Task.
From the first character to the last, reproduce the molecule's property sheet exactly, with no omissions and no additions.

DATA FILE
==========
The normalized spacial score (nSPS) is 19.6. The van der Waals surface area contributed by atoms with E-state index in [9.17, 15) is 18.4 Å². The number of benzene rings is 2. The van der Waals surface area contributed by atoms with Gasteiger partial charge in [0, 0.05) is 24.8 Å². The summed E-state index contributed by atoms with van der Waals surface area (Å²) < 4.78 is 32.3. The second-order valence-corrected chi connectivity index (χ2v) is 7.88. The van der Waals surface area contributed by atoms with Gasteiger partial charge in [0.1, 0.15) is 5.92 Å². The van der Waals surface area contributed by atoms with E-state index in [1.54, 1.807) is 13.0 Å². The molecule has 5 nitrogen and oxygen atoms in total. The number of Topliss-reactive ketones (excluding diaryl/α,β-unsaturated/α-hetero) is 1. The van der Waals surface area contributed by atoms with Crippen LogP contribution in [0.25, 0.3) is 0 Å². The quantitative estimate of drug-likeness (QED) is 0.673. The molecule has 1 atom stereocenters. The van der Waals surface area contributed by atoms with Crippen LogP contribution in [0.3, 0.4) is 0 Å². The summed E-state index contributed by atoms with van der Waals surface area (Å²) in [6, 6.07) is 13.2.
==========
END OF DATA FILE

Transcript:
The normalized spacial score (nSPS) is 19.6. The van der Waals surface area contributed by atoms with E-state index in [9.17, 15) is 18.4 Å². The number of benzene rings is 2. The van der Waals surface area contributed by atoms with Gasteiger partial charge in [0, 0.05) is 24.8 Å². The summed E-state index contributed by atoms with van der Waals surface area (Å²) < 4.78 is 32.3. The second-order valence-corrected chi connectivity index (χ2v) is 7.88. The van der Waals surface area contributed by atoms with Gasteiger partial charge in [0.1, 0.15) is 5.92 Å². The van der Waals surface area contributed by atoms with E-state index in [1.54, 1.807) is 13.0 Å². The molecule has 5 nitrogen and oxygen atoms in total. The number of Topliss-reactive ketones (excluding diaryl/α,β-unsaturated/α-hetero) is 1. The van der Waals surface area contributed by atoms with Crippen LogP contribution in [0.25, 0.3) is 0 Å². The quantitative estimate of drug-likeness (QED) is 0.673. The molecule has 1 atom stereocenters. The van der Waals surface area contributed by atoms with Crippen LogP contribution in [0.3, 0.4) is 0 Å². The summed E-state index contributed by atoms with van der Waals surface area (Å²) in [6, 6.07) is 13.2.